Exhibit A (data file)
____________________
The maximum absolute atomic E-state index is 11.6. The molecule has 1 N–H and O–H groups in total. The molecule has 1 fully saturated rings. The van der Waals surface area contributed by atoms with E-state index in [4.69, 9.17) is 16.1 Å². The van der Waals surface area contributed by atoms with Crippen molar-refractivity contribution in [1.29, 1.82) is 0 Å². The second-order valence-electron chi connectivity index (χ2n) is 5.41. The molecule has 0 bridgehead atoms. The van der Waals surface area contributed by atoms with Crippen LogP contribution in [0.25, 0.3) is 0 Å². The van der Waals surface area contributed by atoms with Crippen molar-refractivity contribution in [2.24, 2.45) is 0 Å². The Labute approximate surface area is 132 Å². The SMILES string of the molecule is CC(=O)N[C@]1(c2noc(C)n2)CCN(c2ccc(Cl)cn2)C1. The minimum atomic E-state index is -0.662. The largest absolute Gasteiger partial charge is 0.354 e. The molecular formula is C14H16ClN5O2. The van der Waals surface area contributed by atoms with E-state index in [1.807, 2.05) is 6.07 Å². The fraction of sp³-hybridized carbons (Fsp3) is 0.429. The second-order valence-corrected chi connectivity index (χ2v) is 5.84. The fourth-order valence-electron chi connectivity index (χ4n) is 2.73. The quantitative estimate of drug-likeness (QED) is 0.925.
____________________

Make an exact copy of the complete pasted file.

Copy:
The maximum absolute atomic E-state index is 11.6. The molecule has 1 N–H and O–H groups in total. The molecule has 1 fully saturated rings. The van der Waals surface area contributed by atoms with E-state index in [4.69, 9.17) is 16.1 Å². The van der Waals surface area contributed by atoms with Crippen molar-refractivity contribution in [1.29, 1.82) is 0 Å². The second-order valence-electron chi connectivity index (χ2n) is 5.41. The molecule has 0 bridgehead atoms. The van der Waals surface area contributed by atoms with Crippen LogP contribution in [0.25, 0.3) is 0 Å². The van der Waals surface area contributed by atoms with Crippen molar-refractivity contribution in [2.24, 2.45) is 0 Å². The Labute approximate surface area is 132 Å². The SMILES string of the molecule is CC(=O)N[C@]1(c2noc(C)n2)CCN(c2ccc(Cl)cn2)C1. The minimum atomic E-state index is -0.662. The largest absolute Gasteiger partial charge is 0.354 e. The molecular formula is C14H16ClN5O2. The van der Waals surface area contributed by atoms with E-state index in [1.807, 2.05) is 6.07 Å². The fraction of sp³-hybridized carbons (Fsp3) is 0.429. The second-order valence-corrected chi connectivity index (χ2v) is 5.84. The fourth-order valence-electron chi connectivity index (χ4n) is 2.73. The quantitative estimate of drug-likeness (QED) is 0.925.